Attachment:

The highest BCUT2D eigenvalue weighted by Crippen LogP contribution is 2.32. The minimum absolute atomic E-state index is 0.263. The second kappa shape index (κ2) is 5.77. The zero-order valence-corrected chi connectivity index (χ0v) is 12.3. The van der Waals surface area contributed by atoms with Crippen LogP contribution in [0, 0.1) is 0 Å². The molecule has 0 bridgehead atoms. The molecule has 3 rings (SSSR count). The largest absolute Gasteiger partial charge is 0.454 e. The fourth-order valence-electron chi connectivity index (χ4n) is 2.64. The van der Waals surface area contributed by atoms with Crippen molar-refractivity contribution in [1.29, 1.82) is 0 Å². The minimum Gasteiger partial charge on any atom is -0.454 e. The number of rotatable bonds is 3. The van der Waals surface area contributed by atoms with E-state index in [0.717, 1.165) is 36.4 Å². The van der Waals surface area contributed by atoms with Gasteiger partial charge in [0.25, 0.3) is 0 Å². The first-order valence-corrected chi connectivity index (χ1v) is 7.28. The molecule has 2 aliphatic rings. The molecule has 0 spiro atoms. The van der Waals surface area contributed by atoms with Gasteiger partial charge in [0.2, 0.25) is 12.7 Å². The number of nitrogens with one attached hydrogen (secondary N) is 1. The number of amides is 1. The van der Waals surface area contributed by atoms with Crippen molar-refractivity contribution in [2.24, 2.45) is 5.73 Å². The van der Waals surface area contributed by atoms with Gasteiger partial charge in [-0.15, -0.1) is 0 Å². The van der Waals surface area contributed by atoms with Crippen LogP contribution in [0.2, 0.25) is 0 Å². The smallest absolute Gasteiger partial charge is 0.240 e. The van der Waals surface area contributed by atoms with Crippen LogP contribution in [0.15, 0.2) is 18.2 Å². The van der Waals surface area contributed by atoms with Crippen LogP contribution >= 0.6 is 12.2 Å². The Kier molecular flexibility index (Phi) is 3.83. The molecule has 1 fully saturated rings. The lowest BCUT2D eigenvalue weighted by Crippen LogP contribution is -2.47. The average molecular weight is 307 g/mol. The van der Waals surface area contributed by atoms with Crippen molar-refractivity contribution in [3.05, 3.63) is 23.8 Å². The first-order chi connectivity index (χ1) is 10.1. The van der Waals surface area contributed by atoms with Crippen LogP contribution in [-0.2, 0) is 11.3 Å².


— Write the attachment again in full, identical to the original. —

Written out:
The highest BCUT2D eigenvalue weighted by Crippen LogP contribution is 2.32. The minimum absolute atomic E-state index is 0.263. The second kappa shape index (κ2) is 5.77. The zero-order valence-corrected chi connectivity index (χ0v) is 12.3. The van der Waals surface area contributed by atoms with Crippen LogP contribution in [0, 0.1) is 0 Å². The molecule has 0 bridgehead atoms. The molecule has 3 rings (SSSR count). The largest absolute Gasteiger partial charge is 0.454 e. The fourth-order valence-electron chi connectivity index (χ4n) is 2.64. The van der Waals surface area contributed by atoms with Crippen molar-refractivity contribution in [1.29, 1.82) is 0 Å². The minimum Gasteiger partial charge on any atom is -0.454 e. The number of rotatable bonds is 3. The van der Waals surface area contributed by atoms with E-state index in [0.717, 1.165) is 36.4 Å². The van der Waals surface area contributed by atoms with Gasteiger partial charge in [0.25, 0.3) is 0 Å². The first-order valence-corrected chi connectivity index (χ1v) is 7.28. The molecule has 2 aliphatic rings. The molecule has 0 spiro atoms. The van der Waals surface area contributed by atoms with Gasteiger partial charge in [0.2, 0.25) is 12.7 Å². The number of nitrogens with one attached hydrogen (secondary N) is 1. The number of amides is 1. The van der Waals surface area contributed by atoms with Crippen molar-refractivity contribution in [2.24, 2.45) is 5.73 Å². The van der Waals surface area contributed by atoms with Gasteiger partial charge in [-0.15, -0.1) is 0 Å². The van der Waals surface area contributed by atoms with Crippen LogP contribution in [0.2, 0.25) is 0 Å². The smallest absolute Gasteiger partial charge is 0.240 e. The van der Waals surface area contributed by atoms with Crippen LogP contribution in [0.15, 0.2) is 18.2 Å². The van der Waals surface area contributed by atoms with Crippen LogP contribution >= 0.6 is 12.2 Å². The Kier molecular flexibility index (Phi) is 3.83. The molecule has 1 fully saturated rings. The lowest BCUT2D eigenvalue weighted by Crippen LogP contribution is -2.47. The average molecular weight is 307 g/mol. The van der Waals surface area contributed by atoms with Crippen molar-refractivity contribution in [3.05, 3.63) is 23.8 Å². The first-order chi connectivity index (χ1) is 10.1. The van der Waals surface area contributed by atoms with Crippen LogP contribution in [-0.2, 0) is 11.3 Å².